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Old 05-29-2018, 07:24 PM   #12
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Re: Northern Walkabout

Wha happen?

Have they left yet? Has he forgotten about us?.
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Old 06-09-2018, 02:32 PM   #13
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Re: Northern Walkabout

[Maybe Mr. Moderator will move this thread to trip reports?]

Welllllllllll, decent internet so a short update.

It’s Saturday, June 9th, and here we are in Dawson City, Yukon, center of the famous Klondike Gold Rush, the end of paved highways, and approaching the Arctic Circle. But how did we get here?

My three compadres and I, all being somewhat headstrong, took individual routes to Livingston, MT, for the official start of the Northern Walkabout.

The first exciting, adventurous day was the ride from Austin to Clovis on May 25th. North of Sweetwater, I saw (and felt) 102F, and “climbed” to Texas’ (in)famous South Plains, where the adventure was crabbing against the strong crosswind (a recurring theme), dodging dust devils, basking in the fragrance of feed lots, and catching a very short glimpse of Lubbock, where I spent ten years at Tech. No, wait, checking my math, I forgot to carry the one; it was actually only 4-1/2 years. Sure felt like ten...

Clovis is a stop I really enjoy. First off, all trains in the Lower 48 are required to converge there…and toot their horns. The steak dinner at K-Bob’s is usually good. Waking up in Clovis after listening to the lonesome train whistles all night is almost always a great feeling…dry, cool morning, on the edge of New Mexico and the coming mountains. My track would be NW to Las Vegas, Taos, into Colorado and the northern latitudes.

I met two TWT's in Santa Rosa who were also riding to Alaska, so we rode to Las Vegas for coffee, then on to Taos, where they went west and I went north. Hopefully we'll reconnect down the road...

Day 2 was the ride from Clovis to Leadville, CO, which sits at 10,000’ elevation. Leadville is a fine historic mining town, good coffee and food, very cool temperatures, etc. It would be even better if I COULD BREATHE there; the Hill Country of Texas doesn’t really prepare one for high altitudes.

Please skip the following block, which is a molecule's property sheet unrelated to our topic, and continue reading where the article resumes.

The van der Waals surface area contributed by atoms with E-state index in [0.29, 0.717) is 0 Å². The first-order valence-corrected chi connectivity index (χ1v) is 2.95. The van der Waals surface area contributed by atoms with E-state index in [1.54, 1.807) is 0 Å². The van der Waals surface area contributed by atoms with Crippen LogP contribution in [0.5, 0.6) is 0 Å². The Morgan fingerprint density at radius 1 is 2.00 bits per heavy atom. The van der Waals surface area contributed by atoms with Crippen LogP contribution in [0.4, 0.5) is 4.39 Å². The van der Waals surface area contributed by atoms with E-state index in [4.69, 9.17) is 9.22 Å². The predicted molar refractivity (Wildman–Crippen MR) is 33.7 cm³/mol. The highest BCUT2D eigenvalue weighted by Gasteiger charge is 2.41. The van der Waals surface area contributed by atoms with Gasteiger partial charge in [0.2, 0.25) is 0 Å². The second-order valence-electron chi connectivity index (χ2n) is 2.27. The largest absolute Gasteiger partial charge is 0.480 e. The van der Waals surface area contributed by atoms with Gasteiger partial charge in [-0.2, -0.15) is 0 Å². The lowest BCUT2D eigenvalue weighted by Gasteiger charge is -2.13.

On Day 3, I rode from Leadville to Pinedale, WY, where I was met again with mountains and cool temps and wind and a threat of rain. Another coincidence at a wonderful little family-run motel - I ran into another TWT on his way to Alaska. Go figure. Day 4, through the Tetons and about half way through Yellowstone, stopping in West Yellowstone, MT, for the night. Then Day 5 was back into Yellowstone NP and to its northern exit at Gardiner, near Livingston, followed by a couple of days off to relax and have new tires (Michelin Anakee Wilds) fitted at a small shop in Bozeman. Two of the others arrived a day later and did their own tire changes on the ground. Obviously, you gotta be tough (or extremely frugal) to be an adventurer…

That brings us to Friday, June 1st, the official trip kick-off. Mileage is not our goal, so we only rode as far as Glacier NP and camped on its eastern edge. Windy and rainy all day…and Going to the Sun Highway was still closed due to snow accumulation. That meant the following morning (Saturday) we could only ride a little less than half of it, then turn around and retrace our route, turning north toward Canada, a simple border crossing, and more mountains to Banff. Great provincial park campground just on the edge of town. Sunday was another short day, being around 200 miles (although they don’t really have miles in Canada) to Jasper, along the Icefields Parkway, with views of the glaciers. Monday we left Jasper, entered British Columbia, and traversed Prince George and Dawson Creek, then spent the night in Fort Nelson, where two of us decided to stay in a beautiful riverside motel (log cabins). The other two camped (yes, the same “tough” two that had changed their own tires…). We’ll (or at least I will) mix camping and motels along the way.

Dawson Creek was the official start of the Alcan Highway, so we were truly on our way, around 3,000 miles from Austin.

We’ve covered a lot of miles on the Alcan from Dawson Creek BC to Dawson City YT, where we have nice accommodations called the Bunkhouse. It’s actually large, old building with two floors of small individual rooms, each facing outdoor walkways. There’re nice and clean and beat the heck out of our tents, which we’re drying out and deodorizing after several wet nights. Here in Dawson, it looked like daylight last night at midnight.

We’re gathering intel for the ride to the Arctic Circle and ocean, which we’ll begin tomorrow, by talking to several riders on their way back. It‘ll be about a four or five day, segmented expedition, a round trip of around 1,000 miles. No pavement and very few places to stop, so it’s done in pieces: Dawson to Eagle Plains in one day, then to Inuvik the next day, then the next day up to Tuk and back to Inuvik, then reverse. We’re hoping for largely dry weather.


The crew:



Signpost Forest in Watson Lake:



Posting our expedition sign:



Along the Alcan:







Finally, here's the SPOT link for real-time (more or less) position: http://share.findmespot.com/shared/f...DZ2WhUTcmV5Rnl
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Last edited by michaellmcc; 06-09-2018 at 04:55 PM. Reason: Photos
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Old 06-10-2018, 03:00 PM   #14
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Re: Northern Walkabout

Thanks for the update!
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Old 06-15-2018, 01:20 PM   #15
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Re: Northern Walkabout



Looking at doing AK in 2020. Love reading these reports. Thanks for posting!